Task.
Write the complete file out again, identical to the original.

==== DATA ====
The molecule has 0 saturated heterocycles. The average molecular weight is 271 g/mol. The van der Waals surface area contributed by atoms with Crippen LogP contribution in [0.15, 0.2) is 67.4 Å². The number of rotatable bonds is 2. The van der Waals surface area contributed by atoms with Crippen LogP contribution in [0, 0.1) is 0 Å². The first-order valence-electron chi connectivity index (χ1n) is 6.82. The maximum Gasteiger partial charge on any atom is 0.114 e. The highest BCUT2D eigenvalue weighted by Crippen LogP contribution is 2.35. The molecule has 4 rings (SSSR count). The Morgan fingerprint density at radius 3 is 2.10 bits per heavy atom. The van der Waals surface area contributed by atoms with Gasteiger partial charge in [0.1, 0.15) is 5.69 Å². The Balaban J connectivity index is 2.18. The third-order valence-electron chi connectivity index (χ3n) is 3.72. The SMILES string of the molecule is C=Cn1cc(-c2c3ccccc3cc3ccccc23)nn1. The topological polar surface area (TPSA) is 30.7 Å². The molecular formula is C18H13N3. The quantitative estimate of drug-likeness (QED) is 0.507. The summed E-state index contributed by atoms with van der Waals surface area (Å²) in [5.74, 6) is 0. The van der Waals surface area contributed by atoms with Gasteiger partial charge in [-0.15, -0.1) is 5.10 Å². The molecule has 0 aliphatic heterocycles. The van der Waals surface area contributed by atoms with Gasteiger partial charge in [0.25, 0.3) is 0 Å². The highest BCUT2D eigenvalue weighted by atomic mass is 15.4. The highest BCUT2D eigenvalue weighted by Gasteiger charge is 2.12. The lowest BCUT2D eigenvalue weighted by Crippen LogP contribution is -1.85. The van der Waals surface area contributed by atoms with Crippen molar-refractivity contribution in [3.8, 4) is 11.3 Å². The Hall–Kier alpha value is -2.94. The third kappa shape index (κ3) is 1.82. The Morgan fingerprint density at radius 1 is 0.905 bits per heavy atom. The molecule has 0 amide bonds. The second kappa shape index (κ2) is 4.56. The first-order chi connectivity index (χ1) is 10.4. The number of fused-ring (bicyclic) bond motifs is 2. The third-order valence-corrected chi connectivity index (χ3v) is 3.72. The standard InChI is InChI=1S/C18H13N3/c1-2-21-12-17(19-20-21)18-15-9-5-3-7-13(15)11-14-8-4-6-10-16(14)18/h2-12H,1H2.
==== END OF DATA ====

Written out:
The molecule has 0 saturated heterocycles. The average molecular weight is 271 g/mol. The van der Waals surface area contributed by atoms with Crippen LogP contribution in [0.15, 0.2) is 67.4 Å². The number of rotatable bonds is 2. The van der Waals surface area contributed by atoms with Crippen LogP contribution in [0, 0.1) is 0 Å². The first-order valence-electron chi connectivity index (χ1n) is 6.82. The maximum Gasteiger partial charge on any atom is 0.114 e. The highest BCUT2D eigenvalue weighted by Crippen LogP contribution is 2.35. The molecule has 4 rings (SSSR count). The Morgan fingerprint density at radius 3 is 2.10 bits per heavy atom. The van der Waals surface area contributed by atoms with Gasteiger partial charge in [0.1, 0.15) is 5.69 Å². The Balaban J connectivity index is 2.18. The third-order valence-electron chi connectivity index (χ3n) is 3.72. The SMILES string of the molecule is C=Cn1cc(-c2c3ccccc3cc3ccccc23)nn1. The topological polar surface area (TPSA) is 30.7 Å². The molecular formula is C18H13N3. The quantitative estimate of drug-likeness (QED) is 0.507. The summed E-state index contributed by atoms with van der Waals surface area (Å²) in [5.74, 6) is 0. The van der Waals surface area contributed by atoms with Gasteiger partial charge in [-0.15, -0.1) is 5.10 Å². The molecule has 0 aliphatic heterocycles. The van der Waals surface area contributed by atoms with Gasteiger partial charge in [0.25, 0.3) is 0 Å². The highest BCUT2D eigenvalue weighted by atomic mass is 15.4. The highest BCUT2D eigenvalue weighted by Gasteiger charge is 2.12. The lowest BCUT2D eigenvalue weighted by Crippen LogP contribution is -1.85. The van der Waals surface area contributed by atoms with Crippen molar-refractivity contribution in [3.8, 4) is 11.3 Å². The Hall–Kier alpha value is -2.94. The third kappa shape index (κ3) is 1.82. The Morgan fingerprint density at radius 1 is 0.905 bits per heavy atom. The molecule has 0 amide bonds. The second kappa shape index (κ2) is 4.56. The first-order chi connectivity index (χ1) is 10.4. The number of fused-ring (bicyclic) bond motifs is 2. The third-order valence-corrected chi connectivity index (χ3v) is 3.72. The standard InChI is InChI=1S/C18H13N3/c1-2-21-12-17(19-20-21)18-15-9-5-3-7-13(15)11-14-8-4-6-10-16(14)18/h2-12H,1H2.